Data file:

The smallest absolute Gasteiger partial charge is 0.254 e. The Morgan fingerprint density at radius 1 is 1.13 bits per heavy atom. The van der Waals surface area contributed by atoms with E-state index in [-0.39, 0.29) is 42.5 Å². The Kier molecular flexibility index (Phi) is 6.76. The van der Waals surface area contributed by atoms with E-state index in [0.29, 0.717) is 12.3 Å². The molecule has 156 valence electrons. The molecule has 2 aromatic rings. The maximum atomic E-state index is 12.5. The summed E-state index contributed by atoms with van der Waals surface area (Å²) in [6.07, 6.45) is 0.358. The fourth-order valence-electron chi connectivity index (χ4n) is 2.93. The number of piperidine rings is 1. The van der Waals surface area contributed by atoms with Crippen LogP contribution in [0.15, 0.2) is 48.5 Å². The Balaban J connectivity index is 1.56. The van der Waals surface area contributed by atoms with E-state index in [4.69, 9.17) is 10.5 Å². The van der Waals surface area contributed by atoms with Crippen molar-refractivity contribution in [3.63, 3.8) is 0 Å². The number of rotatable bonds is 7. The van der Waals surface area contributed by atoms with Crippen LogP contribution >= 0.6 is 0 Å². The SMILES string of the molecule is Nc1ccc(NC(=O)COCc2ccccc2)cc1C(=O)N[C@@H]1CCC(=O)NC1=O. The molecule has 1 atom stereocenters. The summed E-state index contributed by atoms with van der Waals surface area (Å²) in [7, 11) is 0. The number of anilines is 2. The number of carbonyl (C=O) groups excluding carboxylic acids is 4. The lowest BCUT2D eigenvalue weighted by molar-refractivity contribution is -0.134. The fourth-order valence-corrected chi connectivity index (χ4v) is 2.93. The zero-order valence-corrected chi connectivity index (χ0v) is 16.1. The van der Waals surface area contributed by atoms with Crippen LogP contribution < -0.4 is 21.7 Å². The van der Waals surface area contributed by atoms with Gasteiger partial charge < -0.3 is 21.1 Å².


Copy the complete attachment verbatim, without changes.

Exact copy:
The smallest absolute Gasteiger partial charge is 0.254 e. The Morgan fingerprint density at radius 1 is 1.13 bits per heavy atom. The van der Waals surface area contributed by atoms with E-state index in [-0.39, 0.29) is 42.5 Å². The Kier molecular flexibility index (Phi) is 6.76. The van der Waals surface area contributed by atoms with E-state index in [0.29, 0.717) is 12.3 Å². The molecule has 156 valence electrons. The molecule has 2 aromatic rings. The maximum atomic E-state index is 12.5. The summed E-state index contributed by atoms with van der Waals surface area (Å²) in [6.07, 6.45) is 0.358. The fourth-order valence-electron chi connectivity index (χ4n) is 2.93. The number of piperidine rings is 1. The van der Waals surface area contributed by atoms with Crippen LogP contribution in [0.15, 0.2) is 48.5 Å². The Balaban J connectivity index is 1.56. The van der Waals surface area contributed by atoms with E-state index in [4.69, 9.17) is 10.5 Å². The van der Waals surface area contributed by atoms with Crippen molar-refractivity contribution in [3.63, 3.8) is 0 Å². The number of rotatable bonds is 7. The van der Waals surface area contributed by atoms with Crippen LogP contribution >= 0.6 is 0 Å². The SMILES string of the molecule is Nc1ccc(NC(=O)COCc2ccccc2)cc1C(=O)N[C@@H]1CCC(=O)NC1=O. The molecule has 1 atom stereocenters. The summed E-state index contributed by atoms with van der Waals surface area (Å²) in [7, 11) is 0. The number of anilines is 2. The number of carbonyl (C=O) groups excluding carboxylic acids is 4. The lowest BCUT2D eigenvalue weighted by molar-refractivity contribution is -0.134. The fourth-order valence-corrected chi connectivity index (χ4v) is 2.93. The zero-order valence-corrected chi connectivity index (χ0v) is 16.1. The van der Waals surface area contributed by atoms with Crippen LogP contribution < -0.4 is 21.7 Å². The van der Waals surface area contributed by atoms with Gasteiger partial charge < -0.3 is 21.1 Å².